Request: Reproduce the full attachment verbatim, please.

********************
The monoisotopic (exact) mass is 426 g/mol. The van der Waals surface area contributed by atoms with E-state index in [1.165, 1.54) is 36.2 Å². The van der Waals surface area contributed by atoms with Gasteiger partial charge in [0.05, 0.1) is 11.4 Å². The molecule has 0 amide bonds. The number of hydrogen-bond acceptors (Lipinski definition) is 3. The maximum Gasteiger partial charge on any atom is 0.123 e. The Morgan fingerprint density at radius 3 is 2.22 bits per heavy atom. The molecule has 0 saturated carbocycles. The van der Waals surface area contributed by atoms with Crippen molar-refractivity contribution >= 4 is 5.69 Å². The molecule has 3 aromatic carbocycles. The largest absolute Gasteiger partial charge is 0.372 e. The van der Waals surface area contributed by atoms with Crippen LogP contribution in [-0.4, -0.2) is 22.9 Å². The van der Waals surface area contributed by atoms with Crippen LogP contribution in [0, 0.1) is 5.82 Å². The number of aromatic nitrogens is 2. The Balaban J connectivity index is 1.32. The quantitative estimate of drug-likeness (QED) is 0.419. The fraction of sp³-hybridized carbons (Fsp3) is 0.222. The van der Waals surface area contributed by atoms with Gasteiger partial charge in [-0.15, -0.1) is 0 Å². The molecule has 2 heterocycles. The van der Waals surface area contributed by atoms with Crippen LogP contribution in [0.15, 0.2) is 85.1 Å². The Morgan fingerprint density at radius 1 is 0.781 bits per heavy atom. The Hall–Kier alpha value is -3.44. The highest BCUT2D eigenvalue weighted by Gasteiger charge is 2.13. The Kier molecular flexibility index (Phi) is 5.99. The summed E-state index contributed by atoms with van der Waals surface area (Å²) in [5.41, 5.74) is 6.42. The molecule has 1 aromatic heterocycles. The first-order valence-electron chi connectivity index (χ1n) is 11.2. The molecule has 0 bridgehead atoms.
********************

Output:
The monoisotopic (exact) mass is 426 g/mol. The van der Waals surface area contributed by atoms with E-state index in [1.165, 1.54) is 36.2 Å². The van der Waals surface area contributed by atoms with Gasteiger partial charge in [0.05, 0.1) is 11.4 Å². The molecule has 0 amide bonds. The number of hydrogen-bond acceptors (Lipinski definition) is 3. The maximum Gasteiger partial charge on any atom is 0.123 e. The Morgan fingerprint density at radius 3 is 2.22 bits per heavy atom. The molecule has 0 saturated carbocycles. The van der Waals surface area contributed by atoms with Crippen molar-refractivity contribution >= 4 is 5.69 Å². The molecule has 3 aromatic carbocycles. The largest absolute Gasteiger partial charge is 0.372 e. The van der Waals surface area contributed by atoms with Crippen LogP contribution in [-0.4, -0.2) is 22.9 Å². The van der Waals surface area contributed by atoms with Crippen LogP contribution in [0, 0.1) is 5.82 Å². The number of aromatic nitrogens is 2. The Balaban J connectivity index is 1.32. The quantitative estimate of drug-likeness (QED) is 0.419. The fraction of sp³-hybridized carbons (Fsp3) is 0.222. The van der Waals surface area contributed by atoms with Gasteiger partial charge in [-0.15, -0.1) is 0 Å². The molecule has 2 heterocycles. The van der Waals surface area contributed by atoms with Crippen LogP contribution in [0.15, 0.2) is 85.1 Å². The Morgan fingerprint density at radius 1 is 0.781 bits per heavy atom. The Hall–Kier alpha value is -3.44. The highest BCUT2D eigenvalue weighted by Gasteiger charge is 2.13. The Kier molecular flexibility index (Phi) is 5.99. The summed E-state index contributed by atoms with van der Waals surface area (Å²) in [5.41, 5.74) is 6.42. The molecule has 1 aromatic heterocycles. The first-order valence-electron chi connectivity index (χ1n) is 11.2. The molecule has 0 bridgehead atoms.